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The Scarlet & Black

The Scarlet & Black

Olympic trial dreams dashed, GC swimmer Enrique Valero Ying looks forward

Enrique Valero Ying ’23 is a star swimmer on Grinnell’s men’s swimming and diving team. Contributed photo.

Grinnell swimmer Enrique Valero Ying ’23 was scheduled to compete in the Arena Grand Prix Senior Tournament in Tijuana, Mexico, a competition which is equivalent to the US Olympic Trials for Mexican collegiate athletes, according to Ying. The event, planned for April 2-6, was cancelled due to COVID-19, leaving Ying in the “unfortunate” situation of not being able to use the training he had in the Grinnell season in his national bouts.

Ying also qualified for Mexico Nationals in July, but he said that this event, too, is likely to be either postponed or canceled.

Even with the complications of cancelled events, the biology major and Mexico City resident remains positive about the situation. “I am optimistic that things will start to look up by June. I am hopeful that I could at least get some training towards the end of the summer, so even if the Nationals gets canceled, I could still get a head start before the next season,” he said.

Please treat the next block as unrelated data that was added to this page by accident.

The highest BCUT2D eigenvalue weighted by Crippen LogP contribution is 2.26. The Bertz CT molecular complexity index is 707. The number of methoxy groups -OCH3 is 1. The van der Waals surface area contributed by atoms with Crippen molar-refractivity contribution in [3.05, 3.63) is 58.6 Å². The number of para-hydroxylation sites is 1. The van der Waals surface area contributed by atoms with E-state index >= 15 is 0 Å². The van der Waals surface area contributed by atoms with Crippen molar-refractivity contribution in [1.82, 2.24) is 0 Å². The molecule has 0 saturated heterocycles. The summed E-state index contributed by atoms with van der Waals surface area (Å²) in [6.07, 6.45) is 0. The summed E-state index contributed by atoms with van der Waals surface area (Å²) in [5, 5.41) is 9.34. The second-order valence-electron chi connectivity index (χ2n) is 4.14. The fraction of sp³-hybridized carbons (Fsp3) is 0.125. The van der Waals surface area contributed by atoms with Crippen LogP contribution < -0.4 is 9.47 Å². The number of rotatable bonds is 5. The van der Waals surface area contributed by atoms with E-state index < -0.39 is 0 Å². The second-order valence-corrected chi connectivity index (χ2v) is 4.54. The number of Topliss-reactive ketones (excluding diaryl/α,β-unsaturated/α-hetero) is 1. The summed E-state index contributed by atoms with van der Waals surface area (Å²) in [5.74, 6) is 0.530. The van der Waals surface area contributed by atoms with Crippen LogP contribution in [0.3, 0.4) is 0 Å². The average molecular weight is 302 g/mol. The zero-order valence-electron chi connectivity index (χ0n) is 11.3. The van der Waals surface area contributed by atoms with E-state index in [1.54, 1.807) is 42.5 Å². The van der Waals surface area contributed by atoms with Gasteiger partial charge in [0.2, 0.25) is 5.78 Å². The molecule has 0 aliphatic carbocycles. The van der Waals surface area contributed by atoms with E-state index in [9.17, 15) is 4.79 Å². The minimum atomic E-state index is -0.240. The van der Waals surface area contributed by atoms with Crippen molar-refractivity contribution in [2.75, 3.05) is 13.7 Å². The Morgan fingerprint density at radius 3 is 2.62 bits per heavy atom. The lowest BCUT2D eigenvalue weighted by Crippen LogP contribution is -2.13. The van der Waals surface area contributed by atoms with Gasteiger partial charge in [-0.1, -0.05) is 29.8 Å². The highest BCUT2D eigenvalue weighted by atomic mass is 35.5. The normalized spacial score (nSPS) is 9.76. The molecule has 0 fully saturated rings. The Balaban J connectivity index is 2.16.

Ying’s qualification for the Mexican tournament came as result of his Midwest Conference Tournament times this semester.

Ying had an outstanding first season at Grinnell, winning the 400-meter individual medley in 4:03.90 as well as taking part in the champion 400 medley relay team that finished in 3:27.68. He was runner-up in the 100 and 200 breaststrokes with 59.12 and 2:08.86 and took part in the second-place 200 medley relay team that finished in 1:36.31. Above all, though, Ying won the Male Newcomer of the Year in the Midwest Conference.

“I chose Grinnell for its excellent academic reputation and outstanding swimming program,” said Ying.

What really drew him to the school, though, was Erin Hurley, who was just awarded her fourth consecutive and tenth overall Men’s Midwest Conference Coach of the Year Award. “As soon as I met with Coach Erin, I knew I would be committing to Grinnell as my [early decision]. I was drawn by her sweet, calm but resolved mannerism. … I was convinced right away.”

Under his training this year at Grinnell he spoke of the advancement he felt within the program: “With merely 5 months of training under Coach Erin, my techniques improved, my body stronger, my mind focused,” he said.

Ying’s history of swimming started after a serious bike accident in sixth grade, leaving him with broken bones and a concussion. “Swimming played a significant role in my recovery physically and mentally. I then started competitive swimming when I moved to Singapore in eighth grade, and it has been an important part of who I am ever since,” he said. “I qualified for Mexico Nationals when I moved back to Mexico in my high school Sophomore year. I completed my high school education in Mexico.”

Although his competitive future remains uncertain, Ying has a productive outlook: “As a swimmer you learn very quickly not to dwell on one event or one meet. You have to have the ability to learn and adapt, and to focus on your next event, next meet and next Nationals.”

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